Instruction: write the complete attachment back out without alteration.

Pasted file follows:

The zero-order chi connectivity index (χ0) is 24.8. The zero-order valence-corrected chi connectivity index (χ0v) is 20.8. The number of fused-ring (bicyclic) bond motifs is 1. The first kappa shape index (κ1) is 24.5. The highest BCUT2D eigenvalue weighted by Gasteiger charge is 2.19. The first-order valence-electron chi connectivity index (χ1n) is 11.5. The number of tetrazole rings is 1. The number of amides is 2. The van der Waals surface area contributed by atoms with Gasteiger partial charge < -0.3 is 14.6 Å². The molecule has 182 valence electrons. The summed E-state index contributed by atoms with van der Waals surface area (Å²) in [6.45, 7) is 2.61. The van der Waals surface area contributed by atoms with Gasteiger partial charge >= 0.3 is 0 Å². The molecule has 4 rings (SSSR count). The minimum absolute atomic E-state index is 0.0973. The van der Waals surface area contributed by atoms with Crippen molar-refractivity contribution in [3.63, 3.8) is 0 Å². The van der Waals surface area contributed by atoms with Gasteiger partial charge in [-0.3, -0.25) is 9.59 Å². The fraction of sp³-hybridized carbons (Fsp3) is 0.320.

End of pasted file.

The zero-order chi connectivity index (χ0) is 24.8. The zero-order valence-corrected chi connectivity index (χ0v) is 20.8. The number of fused-ring (bicyclic) bond motifs is 1. The first kappa shape index (κ1) is 24.5. The highest BCUT2D eigenvalue weighted by Gasteiger charge is 2.19. The first-order valence-electron chi connectivity index (χ1n) is 11.5. The number of tetrazole rings is 1. The number of amides is 2. The van der Waals surface area contributed by atoms with Gasteiger partial charge < -0.3 is 14.6 Å². The molecule has 182 valence electrons. The summed E-state index contributed by atoms with van der Waals surface area (Å²) in [6.45, 7) is 2.61. The van der Waals surface area contributed by atoms with Gasteiger partial charge >= 0.3 is 0 Å². The molecule has 4 rings (SSSR count). The minimum absolute atomic E-state index is 0.0973. The van der Waals surface area contributed by atoms with Crippen molar-refractivity contribution in [3.63, 3.8) is 0 Å². The van der Waals surface area contributed by atoms with Gasteiger partial charge in [-0.3, -0.25) is 9.59 Å². The fraction of sp³-hybridized carbons (Fsp3) is 0.320.